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Settlement Of The Americas A New Prehistory Paperback – February 14, 2001

ISBN-13: 978-0465076697 ISBN-10: 0465076696

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Settlement Of The Americas A New Prehistory + First Peoples in a New World: Colonizing Ice Age America + The First Americans: In Pursuit of Archaeology's Greatest Mystery (Modern Library Paperbacks)
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Editorial Reviews

Amazon.com Review

Archaeology is radically rewriting American prehistory. Since 1932, when exquisite stone points were first discovered at Clovis in New Mexico, accepted theory has asserted that humans did not begin to populate the New World until the retreat of glaciers that were blocking entry from Asia about 12,000 years ago. Then, in 1997, a group of archaeologists confirmed that objects found preserved in a peat bog in the far south of Chile--stone tools, bones, even chunks of mastodon meat--could securely be dated to at least 12,500 years ago. In The Settlement of the Americas, Thomas D. Dillehay--the archaeologist who excavated this material--gives his reasons for believing that people reached the Americas before the ice sheets moved south more than 20,000 years ago. It is a fascinating detective story based on tantalizingly meager data, one in which logic and a powerful imagination are required to fill vast blank areas in the geography and prehistory of two continents. The author sets the scene at a time when so much water was locked up in glaciers that coastlines were several hundred feet lower than they are now. Scientific studies such as stone-tool technology, linguistics, and genetics are used to build an overwhelming argument. Academic battles can be as bitter as any others, and the author is ruthless in his demolition of rival theories. Every scientist has his own bias, and this study is heavily weighted toward South American evidence, but Dillehay's interpretations appear to be objective and well-argued. The Settlement of the Americas answers basic questions, such as who were the first Americans and how did they colonize an empty land, in an exciting and readable way. --John Stevenson --This text refers to an out of print or unavailable edition of this title.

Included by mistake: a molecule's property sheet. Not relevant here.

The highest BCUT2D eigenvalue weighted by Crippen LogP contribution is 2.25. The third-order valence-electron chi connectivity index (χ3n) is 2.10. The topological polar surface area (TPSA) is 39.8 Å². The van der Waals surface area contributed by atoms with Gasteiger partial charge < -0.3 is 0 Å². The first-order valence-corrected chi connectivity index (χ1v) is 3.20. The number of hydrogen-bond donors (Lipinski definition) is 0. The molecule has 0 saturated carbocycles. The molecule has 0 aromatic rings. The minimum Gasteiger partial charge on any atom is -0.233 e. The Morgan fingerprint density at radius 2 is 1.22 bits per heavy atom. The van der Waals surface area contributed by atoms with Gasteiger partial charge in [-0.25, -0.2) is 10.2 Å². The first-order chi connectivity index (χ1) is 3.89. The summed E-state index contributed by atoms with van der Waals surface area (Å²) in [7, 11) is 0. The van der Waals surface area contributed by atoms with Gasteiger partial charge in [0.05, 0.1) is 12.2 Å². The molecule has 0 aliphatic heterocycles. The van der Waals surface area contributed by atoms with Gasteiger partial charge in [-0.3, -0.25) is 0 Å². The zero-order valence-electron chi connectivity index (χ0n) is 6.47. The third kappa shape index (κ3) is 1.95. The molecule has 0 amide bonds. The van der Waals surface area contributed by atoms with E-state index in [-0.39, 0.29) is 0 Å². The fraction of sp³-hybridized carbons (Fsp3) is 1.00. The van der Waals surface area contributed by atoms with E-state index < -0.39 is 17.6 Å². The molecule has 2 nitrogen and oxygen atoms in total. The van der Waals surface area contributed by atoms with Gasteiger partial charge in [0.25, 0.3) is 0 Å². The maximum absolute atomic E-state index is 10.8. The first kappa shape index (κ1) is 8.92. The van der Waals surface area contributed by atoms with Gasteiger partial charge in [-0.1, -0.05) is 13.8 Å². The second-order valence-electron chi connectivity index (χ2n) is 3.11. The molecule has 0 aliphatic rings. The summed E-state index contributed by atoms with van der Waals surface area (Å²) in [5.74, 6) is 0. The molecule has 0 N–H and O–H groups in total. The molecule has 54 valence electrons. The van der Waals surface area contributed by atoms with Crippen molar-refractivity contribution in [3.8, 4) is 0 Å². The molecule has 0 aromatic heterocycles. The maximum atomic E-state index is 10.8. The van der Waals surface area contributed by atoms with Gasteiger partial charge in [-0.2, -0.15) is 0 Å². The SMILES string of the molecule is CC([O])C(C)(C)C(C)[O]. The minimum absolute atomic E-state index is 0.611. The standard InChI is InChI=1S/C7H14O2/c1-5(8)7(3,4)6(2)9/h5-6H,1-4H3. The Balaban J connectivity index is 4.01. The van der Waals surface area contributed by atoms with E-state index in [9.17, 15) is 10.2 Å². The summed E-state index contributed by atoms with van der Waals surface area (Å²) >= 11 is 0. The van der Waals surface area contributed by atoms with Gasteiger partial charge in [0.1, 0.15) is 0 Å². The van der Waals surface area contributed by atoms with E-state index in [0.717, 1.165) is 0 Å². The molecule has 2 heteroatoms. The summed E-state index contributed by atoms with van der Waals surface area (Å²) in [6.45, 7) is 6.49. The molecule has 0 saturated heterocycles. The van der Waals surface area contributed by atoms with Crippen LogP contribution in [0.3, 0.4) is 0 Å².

From Publishers Weekly

In a gripping and groundbreaking new study, University of Kentucky anthropologist Dillehay (Monte Verde: A Late Pleistocene Settlement in Chile) pushes back by at least 1,000 years our estimates of when the New World was first settled. He challenges a long-held beliefAthat the first inhabitants of the Americas were the so-called Clovis people, a big-game-hunting culture who came through North America starting 11,200 years ago and reached South America even later. Drawing on his 20-plus years of research at Monte Verde, in Chile, he argues that South America was inhabited by 12,500 years ago. Indeed, he suggests, there were multiple pre-Clovis migrations to the Americas from several different points in Asia and possibly other parts of the world. Thus, the continent was a land of great cultural diversity at least 11,000 years ago. Dillehay also offers some evidence that these populations were physically as well as culturally diverse; he postulates that late Pleistocene America was the world's first real ethnic melting pot. The first Americans, he argues, do not fit into any of our contemporary categories of race or ethnicity. Writing in accessible but still scientifically rigorous prose, the anthropologist does a good job of supporting his controversial claims with solid radiocarbon dating and other evidence; his passion for and mastery of the topic make for an impressive narrative. Whether or not future scholarship confirms Dillehay's theories, this is a valuable book for anyone interested in archeology, early American settlements or the history of science. (June)
Copyright 2000 Reed Business Information, Inc. --This text refers to an out of print or unavailable edition of this title.
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Product Details

  • Paperback: 394 pages
  • Publisher: Basic Books (February 14, 2001)
  • Language: English
  • ISBN-10: 0465076696
  • ISBN-13: 978-0465076697
  • Product Dimensions: 5 x 0.9 x 8 inches
  • Shipping Weight: 1 pounds (View shipping rates and policies)
  • Average Customer Review: 4.0 out of 5 stars  See all reviews (19 customer reviews)
  • Amazon Best Sellers Rank: #634,308 in Books (See Top 100 in Books)

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Customer Reviews

This book is suitable for archaeologists and very interested non professionals only.
D. Lincoln
This book is clearly written, well organized, and covers the length and breadth of the topic geographically, technically, and intellectually.
Tony Harper
At first glance this book looks like popular account of the early peopleing of North and South America.
Richard S. Sullivan

Most Helpful Customer Reviews

125 of 126 people found the following review helpful By Richard S. Sullivan on May 14, 2000
Format: Hardcover
At first glance this book looks like popular account of the early peopleing of North and South America. It is instead a serious semi-scholarly work -- a polemic if you will -- challenging long held beliefs about the migration of people to the New World.